Saturday 15 February 2014

REVIEW: The Minister of Chance - Movie Prologue

Today was a Paul McGann sort of day. As well as listening to the second half of Big Finish's new release, Dark Eyes 2, I got to watch the online premiere of the highly anticipated 'micropilot' of Radio Static's The Minister of Chance.

Previously, The Minister of Chance has been an audio only affair, a radiophonic serial with a seriously impressive cast. A powerful tale of science-fantasy, The Minister of Chance has gone on to win awards and considerable acclaim. Dan Freeman and Clare Eden, writer-director and exec. producer respectively, have now made the first part of what will, hopefully, be a full-length cinematic adaptation of the series.

As with the audio original, the first release is a prologue, setting up the background of the main story. Nonetheless, the short works perfectly as a film in its own right, telling a tight, compact story with the promise of huge consequences. The geopolitical landscape of a completely unreal world is laid out in minutes, and is at once easy to grasp and totally believable. The visual effects compliment the location work beautifully, the music is even better with a visual accompaniment, even the costumes are wonderful (I want McGann's cloak).

It would be nothing without its cast, though, and what a cast. With only two speaking parts, the cast has to be perfect. Thankfully, it is. As well as Paul McGann returning to his role as Durian, the terrifyingly amoral ambassador for the nation of Sezuan, we have Tim McInnerny as the King of Tanto, the island nation that is unfortunate enough to find itself the setting for the unfolding events. If there was one problem with the audio series, it was that, on occasion, the sound design became overwhelming and lost some clarity. The translation to film is a benefit, for now much of the work can be done visually. The remainder of the cast perform in silence, but are no less impressive for it, ably supporting the talents of McGann and McInnerny. Simon Bugg as Major Apper, and Richard Oliver as the Spider (the Bugg and the Spider?) have great presence, and the tiny, impossibly cute Scribble steals it as the young princess who is the real focus of the film.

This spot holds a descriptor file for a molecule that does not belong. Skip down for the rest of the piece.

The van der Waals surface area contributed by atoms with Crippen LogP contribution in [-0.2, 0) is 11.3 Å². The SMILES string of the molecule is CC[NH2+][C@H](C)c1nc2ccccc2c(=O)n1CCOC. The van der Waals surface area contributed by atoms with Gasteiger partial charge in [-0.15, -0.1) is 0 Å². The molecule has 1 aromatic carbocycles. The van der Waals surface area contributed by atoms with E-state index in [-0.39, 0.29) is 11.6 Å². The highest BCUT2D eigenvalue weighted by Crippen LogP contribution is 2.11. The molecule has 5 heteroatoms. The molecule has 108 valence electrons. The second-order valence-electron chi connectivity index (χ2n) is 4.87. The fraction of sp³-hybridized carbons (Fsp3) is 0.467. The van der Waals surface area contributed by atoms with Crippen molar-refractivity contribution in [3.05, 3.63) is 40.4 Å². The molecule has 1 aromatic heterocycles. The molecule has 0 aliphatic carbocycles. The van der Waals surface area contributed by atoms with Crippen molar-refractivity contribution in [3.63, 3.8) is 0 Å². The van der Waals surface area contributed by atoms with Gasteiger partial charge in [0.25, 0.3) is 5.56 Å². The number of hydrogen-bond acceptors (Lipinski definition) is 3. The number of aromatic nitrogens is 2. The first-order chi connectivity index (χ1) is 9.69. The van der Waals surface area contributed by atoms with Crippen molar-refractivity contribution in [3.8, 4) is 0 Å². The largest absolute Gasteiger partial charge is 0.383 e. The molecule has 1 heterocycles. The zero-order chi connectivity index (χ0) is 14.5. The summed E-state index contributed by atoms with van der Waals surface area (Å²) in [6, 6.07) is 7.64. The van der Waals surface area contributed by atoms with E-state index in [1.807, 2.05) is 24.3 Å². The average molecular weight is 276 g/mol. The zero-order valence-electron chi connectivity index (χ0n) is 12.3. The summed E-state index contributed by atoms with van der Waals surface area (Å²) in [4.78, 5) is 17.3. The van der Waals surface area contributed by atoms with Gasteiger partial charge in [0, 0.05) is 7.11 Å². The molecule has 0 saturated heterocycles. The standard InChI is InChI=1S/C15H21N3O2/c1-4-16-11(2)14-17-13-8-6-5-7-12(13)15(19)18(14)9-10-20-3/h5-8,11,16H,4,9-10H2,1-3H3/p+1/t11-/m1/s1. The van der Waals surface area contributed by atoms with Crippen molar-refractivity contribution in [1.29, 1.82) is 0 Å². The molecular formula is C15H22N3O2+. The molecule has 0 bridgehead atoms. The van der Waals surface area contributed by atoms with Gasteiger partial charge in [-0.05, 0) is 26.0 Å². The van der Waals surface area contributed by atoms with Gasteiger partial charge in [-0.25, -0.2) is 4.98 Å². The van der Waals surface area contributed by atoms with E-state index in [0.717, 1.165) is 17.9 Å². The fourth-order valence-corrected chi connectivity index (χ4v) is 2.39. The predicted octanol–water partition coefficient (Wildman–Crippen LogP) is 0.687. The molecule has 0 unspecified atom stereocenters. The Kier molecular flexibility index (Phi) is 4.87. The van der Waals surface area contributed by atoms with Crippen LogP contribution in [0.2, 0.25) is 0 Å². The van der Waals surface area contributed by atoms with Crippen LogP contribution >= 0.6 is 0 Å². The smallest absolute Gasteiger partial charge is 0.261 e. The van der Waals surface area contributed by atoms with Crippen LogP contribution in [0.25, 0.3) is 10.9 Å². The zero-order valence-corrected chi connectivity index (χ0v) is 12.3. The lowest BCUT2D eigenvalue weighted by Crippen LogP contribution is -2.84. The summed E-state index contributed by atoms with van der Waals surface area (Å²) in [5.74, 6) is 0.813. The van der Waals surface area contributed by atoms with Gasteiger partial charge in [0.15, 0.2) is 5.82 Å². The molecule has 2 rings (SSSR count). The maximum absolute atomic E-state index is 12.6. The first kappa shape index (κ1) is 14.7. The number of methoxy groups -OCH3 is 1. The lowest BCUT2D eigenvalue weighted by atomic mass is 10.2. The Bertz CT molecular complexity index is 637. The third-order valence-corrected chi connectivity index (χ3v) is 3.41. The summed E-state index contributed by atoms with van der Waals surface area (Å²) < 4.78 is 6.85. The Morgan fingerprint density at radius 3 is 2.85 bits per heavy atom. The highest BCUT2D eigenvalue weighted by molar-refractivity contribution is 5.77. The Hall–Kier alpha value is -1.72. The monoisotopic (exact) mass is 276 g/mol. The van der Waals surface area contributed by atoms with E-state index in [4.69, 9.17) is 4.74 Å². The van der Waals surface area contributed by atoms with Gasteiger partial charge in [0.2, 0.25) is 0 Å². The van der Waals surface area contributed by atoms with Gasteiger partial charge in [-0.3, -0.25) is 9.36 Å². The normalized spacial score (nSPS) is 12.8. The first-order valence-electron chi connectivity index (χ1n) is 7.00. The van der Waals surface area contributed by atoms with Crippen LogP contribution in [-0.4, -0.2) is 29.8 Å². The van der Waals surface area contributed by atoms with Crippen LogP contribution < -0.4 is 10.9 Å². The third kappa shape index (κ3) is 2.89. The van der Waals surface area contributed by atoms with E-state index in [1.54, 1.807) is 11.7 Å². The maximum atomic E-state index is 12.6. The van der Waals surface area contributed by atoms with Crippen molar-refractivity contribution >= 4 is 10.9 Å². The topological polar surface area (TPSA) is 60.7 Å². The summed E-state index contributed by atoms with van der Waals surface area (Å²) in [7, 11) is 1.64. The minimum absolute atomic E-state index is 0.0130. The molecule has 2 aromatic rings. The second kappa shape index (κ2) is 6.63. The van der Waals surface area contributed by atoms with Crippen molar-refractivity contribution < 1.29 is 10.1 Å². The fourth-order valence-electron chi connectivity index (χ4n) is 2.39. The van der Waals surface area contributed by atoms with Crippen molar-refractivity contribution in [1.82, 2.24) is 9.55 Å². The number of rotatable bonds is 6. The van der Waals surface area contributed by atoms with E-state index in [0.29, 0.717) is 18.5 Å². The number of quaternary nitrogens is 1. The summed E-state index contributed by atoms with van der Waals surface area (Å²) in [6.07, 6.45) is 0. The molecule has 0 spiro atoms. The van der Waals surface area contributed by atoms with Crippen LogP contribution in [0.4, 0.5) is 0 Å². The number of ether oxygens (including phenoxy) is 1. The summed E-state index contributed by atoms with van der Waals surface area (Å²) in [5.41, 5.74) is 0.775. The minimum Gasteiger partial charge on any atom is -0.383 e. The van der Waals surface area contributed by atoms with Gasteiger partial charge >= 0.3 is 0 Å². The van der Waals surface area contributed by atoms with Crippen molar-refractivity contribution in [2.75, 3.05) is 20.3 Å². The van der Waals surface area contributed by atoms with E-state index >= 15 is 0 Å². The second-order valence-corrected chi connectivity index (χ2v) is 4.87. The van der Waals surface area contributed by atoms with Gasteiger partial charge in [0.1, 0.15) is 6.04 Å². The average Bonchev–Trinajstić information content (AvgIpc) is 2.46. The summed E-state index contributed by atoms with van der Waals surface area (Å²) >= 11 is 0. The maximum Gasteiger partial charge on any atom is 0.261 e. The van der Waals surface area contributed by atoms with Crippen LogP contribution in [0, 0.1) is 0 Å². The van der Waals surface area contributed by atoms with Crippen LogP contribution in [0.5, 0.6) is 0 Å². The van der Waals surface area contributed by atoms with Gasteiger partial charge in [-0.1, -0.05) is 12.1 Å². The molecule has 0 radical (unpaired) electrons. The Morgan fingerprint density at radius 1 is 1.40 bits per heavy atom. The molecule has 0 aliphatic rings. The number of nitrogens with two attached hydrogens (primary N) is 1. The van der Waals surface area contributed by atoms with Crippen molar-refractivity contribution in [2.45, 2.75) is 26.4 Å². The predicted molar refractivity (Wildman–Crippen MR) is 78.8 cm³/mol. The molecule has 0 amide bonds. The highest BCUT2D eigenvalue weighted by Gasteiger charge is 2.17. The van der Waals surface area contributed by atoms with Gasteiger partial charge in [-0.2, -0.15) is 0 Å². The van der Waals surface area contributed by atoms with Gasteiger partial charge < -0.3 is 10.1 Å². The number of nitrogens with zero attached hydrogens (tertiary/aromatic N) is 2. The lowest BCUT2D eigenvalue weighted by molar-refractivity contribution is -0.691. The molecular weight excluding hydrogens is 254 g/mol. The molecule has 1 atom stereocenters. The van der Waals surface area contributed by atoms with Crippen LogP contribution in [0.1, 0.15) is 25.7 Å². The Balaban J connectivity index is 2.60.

Like the audio series, the movie is being crowdfunded, with various perks for those who contribute, including early viewings for the members of the Ministry – the film has yet to be released to the public. Don't let the method of financing fool you; this is a professionally made and astonishingly well done production, one that deserves to be seen through to the end. If you're not a member, to see the prologue will require the purchase of a virtual ticket from the Ministry website. If contributing to the production of the film is not something you wish to do, then try downloading the audio series for free. I've a feeling that will change your mind.

Visit the Ministry for more information and to download the audio series.
A short teaser for the prologue is now available here.

1 comment:

  1. I saw the trailer/teaser and oh god, the close up of his eyes! Can't wait to see the rest. Msy have to listen to the podcast again tonight.